Kisapmata Review (1981) – Charo Santos, Jay Ilagan, Vic Silayan, Mike De Leon
Here’s my Kisapmata review which came out 1981 and stars Charo Santos, Jay Ilagan, Vic Silayan, Charito Solis, Ruben Rustia and directed by Mike De Leon.
A retired police sergeant has an unnatural stranglehold over his wife and daughter. His claustrophobically enclosed world is threatened when Santos finds herself pregnant and forced to marry a young man. Silayan attempts to extend his influence over his son-in-law, who resists; there is a confrontation…
OK so just to be clear, my entry point to this film is through crime docus on Youtube. I did see bits and pieces of this online so I decided to sit down and watch it. I have to say its pretty good. Kisapmata is based on Nick Joaquin’s story “The House on Zapote Street” which was turned into a book based on the Pablo Cabading case from the 60s.
Vic Silayan is a brilliant villain when he wants to be. As retired policeman and patriarch Tatang aka Diosdado Carandang he shows different shades of dark. He was never spotlighted as a good man but rather a deep and twisted man with a strict set of morals. He’s also one that shows a good face with a sick and twisted agenda for his daughter.
Charo Santos was great as Mila. She’s got good chemistry with Jay Ilagan which reminds us again that the actor could have done so much had it not been for his untimely death. Her acting here was filled with anger and resentment and vulnerability which was par for the role. Ilagan’s Noel had me on the fence. For one I wanted to root for him obviously but its just so annoying that there were all these red flags but at the same time, as a husband, I know the feeling full well of being a follower because your other half is compelled to do something and you’re dragged alone for the ride.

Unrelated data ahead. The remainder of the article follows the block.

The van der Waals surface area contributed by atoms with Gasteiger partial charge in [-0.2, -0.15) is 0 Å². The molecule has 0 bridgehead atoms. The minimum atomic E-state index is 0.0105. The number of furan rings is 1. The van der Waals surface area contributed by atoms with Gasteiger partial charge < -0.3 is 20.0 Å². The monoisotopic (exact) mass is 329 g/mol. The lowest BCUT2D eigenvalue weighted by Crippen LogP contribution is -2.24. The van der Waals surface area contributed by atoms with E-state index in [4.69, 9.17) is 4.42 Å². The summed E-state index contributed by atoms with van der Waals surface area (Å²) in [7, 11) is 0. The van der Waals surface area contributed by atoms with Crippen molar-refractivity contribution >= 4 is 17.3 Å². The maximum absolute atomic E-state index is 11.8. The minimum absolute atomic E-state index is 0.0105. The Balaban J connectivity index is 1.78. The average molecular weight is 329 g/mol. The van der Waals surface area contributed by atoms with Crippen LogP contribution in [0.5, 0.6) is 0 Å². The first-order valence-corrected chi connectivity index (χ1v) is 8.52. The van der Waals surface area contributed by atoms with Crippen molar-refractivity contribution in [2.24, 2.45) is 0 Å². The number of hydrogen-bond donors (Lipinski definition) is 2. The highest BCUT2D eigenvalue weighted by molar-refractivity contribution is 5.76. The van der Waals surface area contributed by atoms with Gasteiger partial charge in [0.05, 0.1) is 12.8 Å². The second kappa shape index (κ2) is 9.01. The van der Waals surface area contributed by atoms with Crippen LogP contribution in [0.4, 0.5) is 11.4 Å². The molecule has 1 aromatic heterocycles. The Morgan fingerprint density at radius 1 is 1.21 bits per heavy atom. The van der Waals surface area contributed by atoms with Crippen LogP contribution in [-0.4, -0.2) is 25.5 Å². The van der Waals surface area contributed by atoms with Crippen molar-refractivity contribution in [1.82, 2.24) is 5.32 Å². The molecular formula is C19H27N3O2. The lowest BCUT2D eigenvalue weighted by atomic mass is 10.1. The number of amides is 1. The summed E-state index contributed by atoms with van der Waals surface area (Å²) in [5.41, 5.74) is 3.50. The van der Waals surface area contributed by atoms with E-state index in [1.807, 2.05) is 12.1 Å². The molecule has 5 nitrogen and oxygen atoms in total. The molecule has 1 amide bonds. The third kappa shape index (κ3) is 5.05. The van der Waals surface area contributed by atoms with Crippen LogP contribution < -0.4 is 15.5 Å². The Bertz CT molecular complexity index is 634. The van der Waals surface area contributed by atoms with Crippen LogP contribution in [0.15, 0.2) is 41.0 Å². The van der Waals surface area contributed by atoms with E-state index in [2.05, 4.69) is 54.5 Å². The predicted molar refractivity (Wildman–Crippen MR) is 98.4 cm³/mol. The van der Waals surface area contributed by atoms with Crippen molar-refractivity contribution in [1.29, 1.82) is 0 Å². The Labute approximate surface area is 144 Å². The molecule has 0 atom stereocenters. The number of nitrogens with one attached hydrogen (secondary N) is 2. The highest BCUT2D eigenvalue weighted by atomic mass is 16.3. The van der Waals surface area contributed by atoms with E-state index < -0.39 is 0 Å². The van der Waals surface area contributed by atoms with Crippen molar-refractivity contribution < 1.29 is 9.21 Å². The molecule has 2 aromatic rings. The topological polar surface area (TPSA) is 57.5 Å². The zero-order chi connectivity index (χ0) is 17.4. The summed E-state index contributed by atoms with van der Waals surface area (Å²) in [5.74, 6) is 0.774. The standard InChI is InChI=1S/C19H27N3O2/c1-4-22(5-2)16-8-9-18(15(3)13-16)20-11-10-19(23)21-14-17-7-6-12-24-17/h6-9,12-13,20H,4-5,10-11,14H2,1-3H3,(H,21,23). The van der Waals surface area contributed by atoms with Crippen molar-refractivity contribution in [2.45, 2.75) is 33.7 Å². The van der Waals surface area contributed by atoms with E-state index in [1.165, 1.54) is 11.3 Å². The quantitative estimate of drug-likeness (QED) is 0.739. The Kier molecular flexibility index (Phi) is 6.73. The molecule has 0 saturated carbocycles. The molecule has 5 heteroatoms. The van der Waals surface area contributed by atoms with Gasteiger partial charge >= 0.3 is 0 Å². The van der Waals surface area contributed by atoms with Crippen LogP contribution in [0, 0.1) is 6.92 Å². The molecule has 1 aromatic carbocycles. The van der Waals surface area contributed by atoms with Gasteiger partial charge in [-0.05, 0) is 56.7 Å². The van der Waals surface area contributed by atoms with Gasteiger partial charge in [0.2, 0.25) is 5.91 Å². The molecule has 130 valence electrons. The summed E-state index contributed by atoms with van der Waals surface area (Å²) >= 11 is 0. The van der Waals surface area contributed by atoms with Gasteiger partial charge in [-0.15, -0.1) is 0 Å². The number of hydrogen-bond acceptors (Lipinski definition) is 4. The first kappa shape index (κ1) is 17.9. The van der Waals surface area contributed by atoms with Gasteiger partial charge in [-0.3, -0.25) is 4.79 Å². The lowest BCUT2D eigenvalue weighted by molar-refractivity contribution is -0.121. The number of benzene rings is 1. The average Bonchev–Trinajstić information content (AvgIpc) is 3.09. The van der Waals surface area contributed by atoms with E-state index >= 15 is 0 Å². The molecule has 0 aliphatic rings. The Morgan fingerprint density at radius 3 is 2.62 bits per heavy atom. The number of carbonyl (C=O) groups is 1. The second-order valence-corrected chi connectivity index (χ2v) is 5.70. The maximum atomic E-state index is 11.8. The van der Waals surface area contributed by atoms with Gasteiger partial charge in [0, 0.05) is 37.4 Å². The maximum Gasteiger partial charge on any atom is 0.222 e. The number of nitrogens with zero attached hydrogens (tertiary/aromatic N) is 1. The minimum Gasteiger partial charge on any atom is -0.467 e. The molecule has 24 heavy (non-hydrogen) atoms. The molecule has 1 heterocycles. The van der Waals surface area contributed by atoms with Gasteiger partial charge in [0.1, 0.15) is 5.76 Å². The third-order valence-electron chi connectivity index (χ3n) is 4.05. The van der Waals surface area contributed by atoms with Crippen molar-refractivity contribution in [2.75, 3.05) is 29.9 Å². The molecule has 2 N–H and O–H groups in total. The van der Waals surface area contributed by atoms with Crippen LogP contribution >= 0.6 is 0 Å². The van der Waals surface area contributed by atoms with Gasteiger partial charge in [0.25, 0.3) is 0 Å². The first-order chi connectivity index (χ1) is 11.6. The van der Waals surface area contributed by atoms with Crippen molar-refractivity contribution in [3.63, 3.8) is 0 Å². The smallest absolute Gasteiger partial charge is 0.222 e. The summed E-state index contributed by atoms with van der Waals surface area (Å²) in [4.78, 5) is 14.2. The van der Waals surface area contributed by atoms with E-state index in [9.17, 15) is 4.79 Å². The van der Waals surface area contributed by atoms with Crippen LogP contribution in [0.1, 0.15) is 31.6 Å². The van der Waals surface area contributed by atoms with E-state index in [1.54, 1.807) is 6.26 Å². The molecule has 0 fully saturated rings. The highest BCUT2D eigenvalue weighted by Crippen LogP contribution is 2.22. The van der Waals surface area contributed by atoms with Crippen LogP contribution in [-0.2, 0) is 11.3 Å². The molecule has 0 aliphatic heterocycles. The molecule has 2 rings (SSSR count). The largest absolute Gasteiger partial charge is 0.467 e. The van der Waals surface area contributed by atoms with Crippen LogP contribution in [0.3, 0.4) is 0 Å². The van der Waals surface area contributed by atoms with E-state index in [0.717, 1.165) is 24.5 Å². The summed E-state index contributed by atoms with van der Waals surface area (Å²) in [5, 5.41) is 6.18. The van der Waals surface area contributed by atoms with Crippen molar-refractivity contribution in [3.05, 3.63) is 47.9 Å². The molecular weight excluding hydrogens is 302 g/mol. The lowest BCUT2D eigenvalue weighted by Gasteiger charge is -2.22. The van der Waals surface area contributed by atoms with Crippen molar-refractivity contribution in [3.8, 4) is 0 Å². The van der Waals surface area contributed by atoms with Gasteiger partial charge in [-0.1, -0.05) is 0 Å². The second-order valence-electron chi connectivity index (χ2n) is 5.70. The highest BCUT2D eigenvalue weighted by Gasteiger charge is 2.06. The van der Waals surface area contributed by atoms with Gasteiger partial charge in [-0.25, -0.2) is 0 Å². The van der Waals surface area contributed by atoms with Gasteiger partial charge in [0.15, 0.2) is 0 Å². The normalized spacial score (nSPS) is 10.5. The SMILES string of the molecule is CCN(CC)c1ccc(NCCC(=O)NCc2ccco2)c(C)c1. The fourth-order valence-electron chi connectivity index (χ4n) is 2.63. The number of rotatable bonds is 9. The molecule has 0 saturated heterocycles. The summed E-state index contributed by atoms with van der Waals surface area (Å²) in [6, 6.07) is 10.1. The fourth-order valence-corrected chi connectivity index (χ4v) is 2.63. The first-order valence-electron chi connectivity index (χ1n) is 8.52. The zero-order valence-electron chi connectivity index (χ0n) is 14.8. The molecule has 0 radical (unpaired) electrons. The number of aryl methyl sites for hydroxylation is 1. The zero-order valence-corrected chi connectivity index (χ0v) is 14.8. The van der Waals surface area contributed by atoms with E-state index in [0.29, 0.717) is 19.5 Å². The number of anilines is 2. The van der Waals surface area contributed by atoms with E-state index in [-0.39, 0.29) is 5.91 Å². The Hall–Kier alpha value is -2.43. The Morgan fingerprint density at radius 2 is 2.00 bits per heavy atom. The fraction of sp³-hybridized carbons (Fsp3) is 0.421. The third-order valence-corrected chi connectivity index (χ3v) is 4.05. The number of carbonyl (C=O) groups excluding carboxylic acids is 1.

Cinematography-wise, I’d say the film was excellent.
The film has a lot of trademark Mike De Leon moments and tidbits from impeccable sound design, musical score to the penchant for icons and iconography. Those sweeping french horns and gripping play with the light and dark. Super good.
There are a ton of foreshadowing that’s fun for a rewatch here. The biggest on though has to be the story Tatang tells Mila and Noel while sharing a drink with them. Plus those lines that Charo’s Mila spouts throughout the movie gives us an idea of how things will end.
It’s a great film with a tragic ending so I’d say you’re more akin to enjoy the events than the actual ending.
Trigger Warning for this part as we’ll talk more about the “incest” bit as well as anti-Marcos sentiments
As you know this came out in the 80s so the subject of incest and crimes along the line were taboo, but De Leon managed to make a statement about the crime (not to mention the political overtones targeting then president and dictator Ferdinand Marcos). From what I read, the wife of Cabading tried to stop the release of the film because it painted the deceased poorly but was unable to do so. Mike De Leon’s film managed to hit two birds with one stone on this one.
But I was floored with how well he did a story on two fronts both sickening and sad. There’s the obvious bit about Mila bearing a child from S.A. from her father and then there’s the connection to Martial Law and the Marcoses. Mila is the country, constantly fearing for her well-being and abused by the more powerful “leader” in her life. She’s sick of it and wants to be rid of this once and for all even if she knows that she’s left with a “remembrance” and huge psychological scars.
Its this brave take cleverly hidden in a movie that will make you do a double take on the film.
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